Therefore, we think a coalition government seems the likeliest outcome—more gridlock. According to our research, this is typically a fine scenario for stocks. One, it is the status quo investors are used to. Two, gridlocked governments typically get little done, keeping legislative risk low. When governments are busy, we find investors get preoccupied with potential changes to property rights, taxes and other key areas. This spikes uncertainty, as we find all legislation creating winners and losers does. It often discourages risk-taking and investment. When governments don’t do much, these risks usually fade. We find markets have less to worry about. Politics is only one market driver, in our view, but gridlock tends to ease uncertainty—a powerful tailwind.

We think this is an unsung theme in global markets. In Europe, major 2024 elections will be over by early July. Belgium just voted, likely kicking off another ultra-long coalition building process. Britain votes on 4 July. Now France will vote on 30 June and 7 July. The only other item on this year’s calendar, at present, is Austria’s general election on 29 September. We think uncertainty, elevated now, is about to fall fast.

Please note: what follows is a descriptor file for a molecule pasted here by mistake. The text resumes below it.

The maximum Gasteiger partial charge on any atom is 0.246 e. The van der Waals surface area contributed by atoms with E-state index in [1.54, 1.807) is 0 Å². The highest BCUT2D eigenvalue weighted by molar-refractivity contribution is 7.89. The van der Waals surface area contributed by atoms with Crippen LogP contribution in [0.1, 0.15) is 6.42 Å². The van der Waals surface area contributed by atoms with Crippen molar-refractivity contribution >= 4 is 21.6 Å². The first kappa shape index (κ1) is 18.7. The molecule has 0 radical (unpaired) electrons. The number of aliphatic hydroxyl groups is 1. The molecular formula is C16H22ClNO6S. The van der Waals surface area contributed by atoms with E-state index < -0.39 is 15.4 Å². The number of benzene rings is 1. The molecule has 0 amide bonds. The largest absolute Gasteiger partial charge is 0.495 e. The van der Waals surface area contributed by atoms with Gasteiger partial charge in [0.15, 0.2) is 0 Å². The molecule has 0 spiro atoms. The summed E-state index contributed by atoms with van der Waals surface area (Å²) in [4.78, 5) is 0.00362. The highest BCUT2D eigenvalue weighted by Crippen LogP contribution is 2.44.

In our view, stocks move most on the gap between reality and expectations. Right now, our research suggests many people see Europe as a collection of struggling economies and contentious politics. But in reality, economies are recovering, and noisy populism tends to mask gridlock. To us, the gap here looks bullish and wide.

[i] “Macron Gambles on Snap French Election in Bid to Stop Le Pen,” Ania Nussbaum and Andrea Palasciano, Bloomberg, 10/6/2024. Accessed via MSN.

[ii] Source: European Commission, as of 10/6/2024.

[iii] Ibid.

[iv] Source: European Parliament, as of 10/6/2024. 2014 European election results.

[v] “Rightward Shift After Election Could Limit Future EU Climate Policies,” Kate Abnett, Reuters, 10/6/2024. Accessed via MSN.

[vi] Source: European Commission, as of 10/6/2024.

[vii] “EU’s Far-Right Parties Expel Germany’s AfD from Their Group,” Jon Henley, Jennifer Rankin and Lisa O’Carroll, The Guardian, 23/5/2024.

[viii] Source: European Commission, as of 10/6/2024.

[ix] Ibid.

[x] “German Far Right Gains as Governing Parties Decline, but Conservatives Lead in European Election,” Geir Moulson, Associated Press, 10/6/2024.

[xi] “EU Election: Germany Rules Out Snap Election After AfD Gains,” Staff, Deutsche Welle, 10/6/2024.

[xii] Source: FactSet, as of 11/6/2024. MSCI France index price and France 10-year bond yield, 7/6/2024 – 10/6/2024.

[xiii] Source: European Commission, as of 10/6/2024.

[xiv] “How Far has France’s Far-Right National Rally Come in 50 Years?” Jessica Phelan, RFI, 8/10/2022.

[xv] Ibid.

[xvi] Source: France National Assembly, as of 10/6/2024.

[xvii] “‘We’re Everywhere Now’: National Rally Members Toast EU Elections Success,” Angelique Chrisafis, The Guardian, 9/6/2024.

[xviii] Source: France National Assembly, as of 10/6/2024.

[xix] Ibid.